call:      4092
    word:      3944
    or:        2508
    test:      2296
    rdlong:    1775
    shl:       1718
    cmp:       1523
    sub:       1464
    shr:       1428
    djnz:      1391
    and:       1187
    wrlong:     960
    andn:       860
    xor:        758
    movs:       658
    jmpret:     574
    waitcnt:    490
    muxc:       487
    rol:        449
    rdbyte:     448
    rcr:        426
    movd:       426
    cmps:       383
    ret:        371
    waitvid:    349
    wrbyte:     306
    neg:        276
    rcl:        271
    ror:        259
    movi:       231
    nop:        219
    rdword:     209
    cmpsub:     167
    tjz:        153
    sar:        149
    tjnz:       143
    muxnz:      106
    abs:        104
    muxnc:       94
    max:         80
    waitpeq:     77
    waitpne:     72
    muxz:        71
    subs:        70
    wrword:      66
    addx:        66
    min:         58
    sumc:        53
    cogstop:     51
    cogid:       50
    negc:        50
    mins:        45
    sumnc:       40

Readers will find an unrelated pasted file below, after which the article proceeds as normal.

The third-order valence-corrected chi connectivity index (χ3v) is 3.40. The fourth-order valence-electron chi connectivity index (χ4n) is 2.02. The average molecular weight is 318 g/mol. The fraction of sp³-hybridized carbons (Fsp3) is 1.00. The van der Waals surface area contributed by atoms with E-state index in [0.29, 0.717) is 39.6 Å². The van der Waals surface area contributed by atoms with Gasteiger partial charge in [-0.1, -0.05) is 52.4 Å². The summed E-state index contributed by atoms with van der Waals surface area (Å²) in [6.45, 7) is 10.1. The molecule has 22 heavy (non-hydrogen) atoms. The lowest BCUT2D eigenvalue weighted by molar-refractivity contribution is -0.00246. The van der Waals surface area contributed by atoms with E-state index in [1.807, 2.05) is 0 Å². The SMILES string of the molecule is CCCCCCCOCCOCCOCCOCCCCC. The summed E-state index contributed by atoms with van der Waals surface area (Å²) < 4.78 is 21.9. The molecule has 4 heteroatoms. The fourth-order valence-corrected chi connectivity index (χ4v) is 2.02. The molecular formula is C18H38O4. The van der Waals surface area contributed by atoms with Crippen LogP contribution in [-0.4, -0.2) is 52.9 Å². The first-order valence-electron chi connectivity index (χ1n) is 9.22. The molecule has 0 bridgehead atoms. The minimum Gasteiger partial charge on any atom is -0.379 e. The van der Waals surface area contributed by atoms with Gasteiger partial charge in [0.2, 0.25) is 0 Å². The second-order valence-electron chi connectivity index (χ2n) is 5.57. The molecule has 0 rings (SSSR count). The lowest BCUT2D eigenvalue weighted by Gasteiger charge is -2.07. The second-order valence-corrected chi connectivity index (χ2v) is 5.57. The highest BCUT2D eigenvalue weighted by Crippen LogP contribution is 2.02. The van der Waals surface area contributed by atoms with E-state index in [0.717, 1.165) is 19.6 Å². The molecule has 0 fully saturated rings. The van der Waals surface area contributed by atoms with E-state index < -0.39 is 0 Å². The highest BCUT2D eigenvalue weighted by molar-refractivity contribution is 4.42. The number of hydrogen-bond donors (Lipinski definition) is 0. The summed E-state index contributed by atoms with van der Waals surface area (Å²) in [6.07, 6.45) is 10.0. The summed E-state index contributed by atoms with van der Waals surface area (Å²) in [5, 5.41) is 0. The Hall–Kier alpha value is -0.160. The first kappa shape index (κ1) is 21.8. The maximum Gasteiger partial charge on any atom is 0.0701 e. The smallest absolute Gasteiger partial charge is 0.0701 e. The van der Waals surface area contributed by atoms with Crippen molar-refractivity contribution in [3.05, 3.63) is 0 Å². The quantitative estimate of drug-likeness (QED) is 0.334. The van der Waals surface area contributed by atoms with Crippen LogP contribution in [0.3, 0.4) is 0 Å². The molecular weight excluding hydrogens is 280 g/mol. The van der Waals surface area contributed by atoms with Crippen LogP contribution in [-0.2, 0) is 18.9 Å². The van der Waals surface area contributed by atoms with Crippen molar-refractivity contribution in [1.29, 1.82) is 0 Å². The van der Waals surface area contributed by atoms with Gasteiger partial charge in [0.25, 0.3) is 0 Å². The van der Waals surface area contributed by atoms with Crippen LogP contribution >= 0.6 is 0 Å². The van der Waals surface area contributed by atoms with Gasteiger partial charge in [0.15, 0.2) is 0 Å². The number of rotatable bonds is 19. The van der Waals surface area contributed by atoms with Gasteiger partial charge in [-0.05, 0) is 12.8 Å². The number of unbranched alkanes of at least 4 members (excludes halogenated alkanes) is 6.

maxs:        39
    rev:         37
    absneg:      32
    negnz:       32
    adds:        30
    clkset:      29
    coginit:     13
    sumnz:        9
    lockclr:      7
    subx:         6
    negnc:        5
    lockret:      4
    lockset:      3
    negz:         3
    addabs:       2
    sumz:         2
    locknew:      1
    hubop:        0
    subabs:       0
    cmpsx:        0
    cmpx:         0
    addsx:        0
    subsx:        0
    

    This represents actual PASM usage in the files, eliminating comments, strings, etc, and only looking in DAT sections. Thanks Phil!


    Wow! Look at how few times LOCKSET and LOCKCLR were used: 3 and 7, only! I wonder if they were even needed, or used just because their existence suggested they were needed.